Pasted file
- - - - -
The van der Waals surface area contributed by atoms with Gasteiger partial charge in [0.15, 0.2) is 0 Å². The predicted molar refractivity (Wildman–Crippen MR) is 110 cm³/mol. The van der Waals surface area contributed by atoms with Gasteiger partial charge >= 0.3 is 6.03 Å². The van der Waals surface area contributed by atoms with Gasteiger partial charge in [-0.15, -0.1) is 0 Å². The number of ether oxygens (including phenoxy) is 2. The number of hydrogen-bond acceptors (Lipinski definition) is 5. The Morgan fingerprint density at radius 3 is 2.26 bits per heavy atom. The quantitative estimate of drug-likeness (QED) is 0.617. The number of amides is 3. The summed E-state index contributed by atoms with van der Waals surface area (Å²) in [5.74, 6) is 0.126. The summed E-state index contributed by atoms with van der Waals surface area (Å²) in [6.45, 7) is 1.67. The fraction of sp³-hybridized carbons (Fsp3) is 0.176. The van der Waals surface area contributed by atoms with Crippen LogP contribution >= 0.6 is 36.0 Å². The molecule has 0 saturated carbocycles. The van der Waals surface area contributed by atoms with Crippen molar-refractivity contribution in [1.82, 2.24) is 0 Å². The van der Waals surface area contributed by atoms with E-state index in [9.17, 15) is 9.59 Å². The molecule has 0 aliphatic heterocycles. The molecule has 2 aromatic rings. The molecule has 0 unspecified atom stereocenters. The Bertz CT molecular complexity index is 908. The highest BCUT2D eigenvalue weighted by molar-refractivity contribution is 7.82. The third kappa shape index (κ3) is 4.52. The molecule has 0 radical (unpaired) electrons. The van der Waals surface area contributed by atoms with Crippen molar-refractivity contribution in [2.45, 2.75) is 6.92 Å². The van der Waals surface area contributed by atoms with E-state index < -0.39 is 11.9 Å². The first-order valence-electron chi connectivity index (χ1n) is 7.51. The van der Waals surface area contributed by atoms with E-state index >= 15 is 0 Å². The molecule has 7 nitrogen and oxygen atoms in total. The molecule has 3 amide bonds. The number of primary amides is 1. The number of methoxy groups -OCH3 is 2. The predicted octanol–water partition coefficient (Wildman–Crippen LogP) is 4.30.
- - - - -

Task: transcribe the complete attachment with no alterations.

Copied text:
The van der Waals surface area contributed by atoms with Gasteiger partial charge in [0.15, 0.2) is 0 Å². The predicted molar refractivity (Wildman–Crippen MR) is 110 cm³/mol. The van der Waals surface area contributed by atoms with Gasteiger partial charge >= 0.3 is 6.03 Å². The van der Waals surface area contributed by atoms with Gasteiger partial charge in [-0.15, -0.1) is 0 Å². The number of ether oxygens (including phenoxy) is 2. The number of hydrogen-bond acceptors (Lipinski definition) is 5. The Morgan fingerprint density at radius 3 is 2.26 bits per heavy atom. The quantitative estimate of drug-likeness (QED) is 0.617. The number of amides is 3. The summed E-state index contributed by atoms with van der Waals surface area (Å²) in [5.74, 6) is 0.126. The summed E-state index contributed by atoms with van der Waals surface area (Å²) in [6.45, 7) is 1.67. The fraction of sp³-hybridized carbons (Fsp3) is 0.176. The van der Waals surface area contributed by atoms with Crippen LogP contribution >= 0.6 is 36.0 Å². The molecule has 0 saturated carbocycles. The van der Waals surface area contributed by atoms with Crippen molar-refractivity contribution in [1.82, 2.24) is 0 Å². The van der Waals surface area contributed by atoms with E-state index in [9.17, 15) is 9.59 Å². The molecule has 0 aliphatic heterocycles. The molecule has 2 aromatic rings. The molecule has 0 unspecified atom stereocenters. The Bertz CT molecular complexity index is 908. The highest BCUT2D eigenvalue weighted by molar-refractivity contribution is 7.82. The third kappa shape index (κ3) is 4.52. The molecule has 0 radical (unpaired) electrons. The van der Waals surface area contributed by atoms with Crippen molar-refractivity contribution in [2.45, 2.75) is 6.92 Å². The van der Waals surface area contributed by atoms with E-state index < -0.39 is 11.9 Å². The first-order valence-electron chi connectivity index (χ1n) is 7.51. The van der Waals surface area contributed by atoms with E-state index >= 15 is 0 Å². The molecule has 7 nitrogen and oxygen atoms in total. The molecule has 3 amide bonds. The number of primary amides is 1. The number of methoxy groups -OCH3 is 2. The predicted octanol–water partition coefficient (Wildman–Crippen LogP) is 4.30.